Friday, August 17, 2012

Safety and Technology

Safety and Technology



As safety professionals, we are victims of technology too. As I stated in my previous post, 10 things that I learned about Safety, just as much as we need to know about safety, we need to know about technology too.

The technology I speak of is not only about the new machines we use in manufacturing, but it is also the ERP (Enterprise Resource Planning) system.



What is ERP you ask? ERP was not a gunfighter at the O.K. Corral.

 Basically ERP integrates management information from outside your organization with management information inside your organization. ERP knows when a vendor is delivering raw materials so it can schedule more workers to unload the raw materials and have the workers scheduled to start production. You then can utilize your company's ERP system to plan your training. Many ERP systems have a "safety section" built in.

Technology that affects today's safety professional is the desktop computer. It has allowed one person to do the work of a room full of people.

This:

Has replaced this:



So now you as a safety person are expected to be just as efficient. So how do you do that? Technology. Making your training available via the Internet and your company's Intranet.

Intranet? What's that? Think of an Intranet like your company's private Internet. More on Intranets here. Remember my last post, I said "Documentation, documentation, documentation?" Posting your safety program on the Internet or Intranet is documentation.  It is also now a "Written Safety Program."

So what Technology Tools do I Need?

Basic Tools:

Office Program Suites:

At the very least, you need to know an Office Program Suite. This consists of word processor (like MS Word), a spreadsheet program (like MS Excel), and a presentation program (like MS Power Point). I personally switched to Macs (Apple computers) and will not go back to Windows. I use Macs at work and home. I do have to give Microsoft credit, nothing out there beats MS Word. I use MS Office for Mac.

Apple's iWork is a close second. Open Office, is a free Office Program Suite, Sun Microsystems has a more robust version of Open Office called Star Office that is only costs about $80. There are many more like Corel's WordPerfect Office , IBM's Lotus Notes, and many more. A good list can be found here:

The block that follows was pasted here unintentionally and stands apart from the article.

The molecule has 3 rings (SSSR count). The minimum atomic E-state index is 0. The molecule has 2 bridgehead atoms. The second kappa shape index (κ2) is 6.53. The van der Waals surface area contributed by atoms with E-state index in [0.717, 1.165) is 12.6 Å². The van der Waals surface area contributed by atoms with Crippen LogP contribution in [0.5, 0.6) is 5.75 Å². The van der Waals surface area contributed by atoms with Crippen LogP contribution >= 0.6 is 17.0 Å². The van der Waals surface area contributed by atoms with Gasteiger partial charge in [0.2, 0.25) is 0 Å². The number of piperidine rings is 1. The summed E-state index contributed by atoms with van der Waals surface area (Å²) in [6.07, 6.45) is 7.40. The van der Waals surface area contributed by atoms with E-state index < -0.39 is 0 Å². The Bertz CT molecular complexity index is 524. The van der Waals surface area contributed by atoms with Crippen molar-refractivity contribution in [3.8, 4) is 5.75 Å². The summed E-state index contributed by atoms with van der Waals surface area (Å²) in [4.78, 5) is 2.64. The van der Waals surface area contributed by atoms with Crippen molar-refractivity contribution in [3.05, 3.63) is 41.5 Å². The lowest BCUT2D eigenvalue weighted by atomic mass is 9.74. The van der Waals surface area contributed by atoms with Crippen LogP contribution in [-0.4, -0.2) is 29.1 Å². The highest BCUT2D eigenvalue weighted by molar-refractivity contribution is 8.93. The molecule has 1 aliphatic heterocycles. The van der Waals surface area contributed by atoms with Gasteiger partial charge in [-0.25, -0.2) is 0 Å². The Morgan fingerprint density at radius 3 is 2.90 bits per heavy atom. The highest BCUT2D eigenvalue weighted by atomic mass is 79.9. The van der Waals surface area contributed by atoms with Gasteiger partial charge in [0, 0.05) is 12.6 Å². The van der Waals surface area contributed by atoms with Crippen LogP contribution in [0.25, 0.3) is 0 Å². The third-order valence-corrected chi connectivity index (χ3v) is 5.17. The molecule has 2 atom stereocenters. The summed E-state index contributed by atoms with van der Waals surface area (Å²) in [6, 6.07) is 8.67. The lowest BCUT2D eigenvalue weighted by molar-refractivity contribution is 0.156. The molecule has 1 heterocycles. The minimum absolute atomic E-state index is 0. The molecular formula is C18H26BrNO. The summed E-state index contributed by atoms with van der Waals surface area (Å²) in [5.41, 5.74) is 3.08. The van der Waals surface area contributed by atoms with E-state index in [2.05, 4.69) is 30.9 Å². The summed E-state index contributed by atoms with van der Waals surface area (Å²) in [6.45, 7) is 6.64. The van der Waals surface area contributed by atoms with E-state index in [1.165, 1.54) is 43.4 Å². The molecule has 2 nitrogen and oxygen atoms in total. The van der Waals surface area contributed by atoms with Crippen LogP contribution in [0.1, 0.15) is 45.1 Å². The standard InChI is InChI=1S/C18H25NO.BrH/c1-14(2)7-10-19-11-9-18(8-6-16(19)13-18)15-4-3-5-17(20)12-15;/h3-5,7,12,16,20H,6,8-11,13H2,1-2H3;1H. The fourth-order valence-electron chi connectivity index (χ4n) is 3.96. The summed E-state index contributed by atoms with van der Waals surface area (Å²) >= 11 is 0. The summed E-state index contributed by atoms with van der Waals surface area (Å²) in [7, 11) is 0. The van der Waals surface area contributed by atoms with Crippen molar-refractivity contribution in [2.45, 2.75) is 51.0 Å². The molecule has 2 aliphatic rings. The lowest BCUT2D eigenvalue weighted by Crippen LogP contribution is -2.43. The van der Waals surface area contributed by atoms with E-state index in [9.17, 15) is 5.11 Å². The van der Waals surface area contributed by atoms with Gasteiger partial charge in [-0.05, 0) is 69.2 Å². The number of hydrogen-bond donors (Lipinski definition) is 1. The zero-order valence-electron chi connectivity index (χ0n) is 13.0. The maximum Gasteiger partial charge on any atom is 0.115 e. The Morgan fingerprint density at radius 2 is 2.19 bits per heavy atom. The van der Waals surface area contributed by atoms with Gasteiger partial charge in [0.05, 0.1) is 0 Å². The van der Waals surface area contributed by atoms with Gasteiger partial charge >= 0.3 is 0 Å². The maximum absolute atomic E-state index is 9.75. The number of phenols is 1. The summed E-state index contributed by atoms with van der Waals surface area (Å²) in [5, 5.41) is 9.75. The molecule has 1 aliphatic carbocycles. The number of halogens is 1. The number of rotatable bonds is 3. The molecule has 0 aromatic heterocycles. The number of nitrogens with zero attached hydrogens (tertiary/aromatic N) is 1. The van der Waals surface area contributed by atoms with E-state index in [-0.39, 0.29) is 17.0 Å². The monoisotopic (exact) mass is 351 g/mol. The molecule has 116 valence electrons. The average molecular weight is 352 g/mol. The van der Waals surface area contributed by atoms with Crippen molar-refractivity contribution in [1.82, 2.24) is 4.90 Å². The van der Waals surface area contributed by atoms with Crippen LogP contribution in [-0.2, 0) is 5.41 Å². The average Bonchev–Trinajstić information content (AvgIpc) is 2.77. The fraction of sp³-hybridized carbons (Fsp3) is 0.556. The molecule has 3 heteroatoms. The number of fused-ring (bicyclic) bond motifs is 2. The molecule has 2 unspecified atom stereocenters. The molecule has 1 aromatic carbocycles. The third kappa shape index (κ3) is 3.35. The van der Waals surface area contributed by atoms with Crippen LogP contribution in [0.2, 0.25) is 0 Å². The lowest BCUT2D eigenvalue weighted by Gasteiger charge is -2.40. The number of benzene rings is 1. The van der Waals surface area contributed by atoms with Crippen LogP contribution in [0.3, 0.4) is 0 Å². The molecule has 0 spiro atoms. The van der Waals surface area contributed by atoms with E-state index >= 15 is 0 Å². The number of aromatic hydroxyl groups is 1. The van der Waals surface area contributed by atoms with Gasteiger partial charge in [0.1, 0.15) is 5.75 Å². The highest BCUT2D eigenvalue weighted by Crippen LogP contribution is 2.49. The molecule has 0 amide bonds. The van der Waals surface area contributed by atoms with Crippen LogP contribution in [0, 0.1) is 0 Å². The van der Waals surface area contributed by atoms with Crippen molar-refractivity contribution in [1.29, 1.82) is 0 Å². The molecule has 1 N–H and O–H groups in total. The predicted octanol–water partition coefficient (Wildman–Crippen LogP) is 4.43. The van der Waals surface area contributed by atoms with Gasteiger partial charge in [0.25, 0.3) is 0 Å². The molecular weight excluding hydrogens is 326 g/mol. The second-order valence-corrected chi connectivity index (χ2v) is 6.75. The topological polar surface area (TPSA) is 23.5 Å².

There are also great templates and template software for business cards labels, etc. at Avery (link here). The templates are mostly in MS Word (.doc) format.

Microsoft Office Templates (link here) offers free templates to download for resumes, spreadsheets, documents, calendars, presentations, brochures, certificates, labels, business cards, and more for Microsoft Office. I have found some safety templates here and some great presentation templates for training.

Image Programs:

Next you need a good digital picture tool (program). On Windows, I used Irfanview (link here). This is the best image program and it is FREE! Probably the only complaint that people have switching to a Mac is that there is no program like Irfanview for the Mac.

For Macs I use a couple programs to do what Irfanview alone does. I use iResize to resize many images at the same time. I use Batch R-Name (which appears to be no longer available) to do batch renaming of files.

MS has a free program that is called "Paint." For Mac I use a great program that is like Paint on steroids called Skitch (info here).

A note on image programs: These are a very powerful tools. My main tool for inspections and accident investigations is a digital camera. "The camera remembers." What this means is that if my mind forgets, even if I take notes, a picture is like being back at the scene. The camera shows what's wrong and what's right. You can zoom in to see details that you may have missed, even look for things in different spectrums of light.

Advanced Tools:

I use Adobe's Creative Suites (CS4 and CS5.5). These include Photoshop, Illustrator, InDesign, Acrobat, Flash Professional, Flash Builder, Dreamweaver, Fireworks, Premiere, After Effects, Audition, Bridge, Media Encoder, plus more depending on what version you have. I use Photoshop (for image manipulation) and Dreamweaver (for building websites) the most.

A note on Acrobat: Adobe Acrobat Pro (link here) is a very good tool. I would categorize this as a Basic Tool. The Windows version includes Adobe LiveCycle (link here) which is a powerful tool for creating, distributing, and compiling forms. 

I also use TextWrangler which is the free version of BBBEdit which is a code editor. A windows alternative is Notepad++ (which I have never used).

I could write a whole book on this subject. Please leave comments and share tools that you use.

4 comments:

Patricia Camacho said...
This comment has been removed by the author.
Patricia Camacho said...

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Richard C. Lambert said...

The technology I speak of is not only about the new machines we use in manufacturing, but it is also the ERP (Enterprise Resource Planning) system.safety equipment